Journal: Articles. This quick guide PowerPoint will explain how to find Journal Articles using the Library’s Databases. There is another quick guide which explains how to use the Encore service to find articles. First, what is a Database?
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This quick guide PowerPoint will explain how to find Journal Articles using the Library’s Databases. There is another quick guide which explains how to use the Encore service to find articles.
First, what is a Database?
Databases contain collections of articles from journals, magazines, trade publications and newspapers. They do not allow the general public, or any outside entity, to add an item into the database (unlike the Internet). Many Databases provide scholarly/peer-reviewed articles recommended for academic research.
After you get to the Library’s main webpage,
click on the link, in the menu on the left side,
called Find Journal Articles. This will
take you to the Database list.
These Databases can be divided into two types: General and Subject Specific.
A general Database will provide articles on a variety of topics/subjects. A subject specific Database will provide in-depth coverage of one particular area/subject/topic.
A person searching for articles must first decide which Database(s) to use. To help in this decision, a brief description of each Database is provided.
Academic Search Premier
Expanded Academic ASAP
Oxford Reference Online
To select a Database, simply click on the title of the Database in the list. As an example, I will use Academic Search Premier.
Basic Search box
Advanced Search box
Full Text limiter
Scholarly/Peer Reviewed limiter
The Database opens to the Basic Search option by default.
You can type in one term, multiple-word terms, or even titles to articles.
For anything over one word long, it is recommended that you place “” around the whole phrase: example, I want to search for Diseases of the brain. I type in “diseases of the brain”.
I could also link words together using the word AND (typed in all caps). Example: diseases AND brain. You do not need the “” when using AND.
Lets look at a search using Diseases AND brain…
If you choose to read the whole article, you select the PDF Full Text button (or HTML Full Text if option).
The Full Text limiter is already selected by default. You can also place a check-mark in the box for Scholarly Journals.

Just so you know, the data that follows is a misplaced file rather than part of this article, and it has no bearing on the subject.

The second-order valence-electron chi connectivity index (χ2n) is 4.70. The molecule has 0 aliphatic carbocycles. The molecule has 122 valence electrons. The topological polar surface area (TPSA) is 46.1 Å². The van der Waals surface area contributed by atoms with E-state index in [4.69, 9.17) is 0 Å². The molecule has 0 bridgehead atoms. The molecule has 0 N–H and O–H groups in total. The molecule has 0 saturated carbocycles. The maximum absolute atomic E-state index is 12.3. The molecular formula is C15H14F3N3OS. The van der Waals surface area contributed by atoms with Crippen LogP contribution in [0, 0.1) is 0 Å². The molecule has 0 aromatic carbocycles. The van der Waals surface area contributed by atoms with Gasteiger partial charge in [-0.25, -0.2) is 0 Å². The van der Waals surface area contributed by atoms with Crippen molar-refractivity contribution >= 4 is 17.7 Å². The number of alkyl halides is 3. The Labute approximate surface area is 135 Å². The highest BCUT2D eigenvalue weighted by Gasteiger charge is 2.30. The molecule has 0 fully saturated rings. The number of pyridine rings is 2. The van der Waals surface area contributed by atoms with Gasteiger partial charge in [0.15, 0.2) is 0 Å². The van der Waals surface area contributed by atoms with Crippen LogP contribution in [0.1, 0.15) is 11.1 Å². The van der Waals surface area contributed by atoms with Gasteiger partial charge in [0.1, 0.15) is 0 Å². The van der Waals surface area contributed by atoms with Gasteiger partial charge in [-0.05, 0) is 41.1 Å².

Most professors require that you use Peer-reviewed articles and journals. This limiter will guarantee that all the articles you find will be peer-reviewed.
The Full Text
still there, but
Let’s say I need an article in this Database. Here is the citation I was provided:
Billiet, C. R., & Bellis, T. (2011). The Relationship Between Brainstem Temporal Processing and Performance on Tests of Central Auditory Function in Children With Reading Disorders. Journal of Speech, Language & Hearing Research, 54(1), 228-242. doi:10.1044/1092-4388(2010/09-0239)
I place those into the three Advanced Search boxes and select the appropriate field for each term: title, title and author.
When using the Advanced Search option, it is best to think of at least three key terms for the research you are conducting and to use all three terms in your search.
One other recommended way to limit the number of hits you get is to select a date range. Perhaps you want nothing older than 10 years old. This can be done using the sliding date bar and clicking on Update.
To use the Encore service to find articles, see the quick guide: Encore: Articles.
Vendor : EBSCOHostProQuestGale
Databases: Academic Search Premier ABI/Inform Complete Business & Company Resource Center
ATLA Religion Ethnic NewsWatch Contemporary Authors
Business Source Premier ProQuest Computing Expanded Academic ASAP
ERIC ProQuest Criminal Justice General Business File ASAP
Health Source Nursing ProQuest Education LegalTrac
History Reference Center ProQuest Newsstand Literature Resource Center
Newspaper Source ProQuest Religion Opposing Viewpoints Resource Center
Professional Development Collection
Regional Business News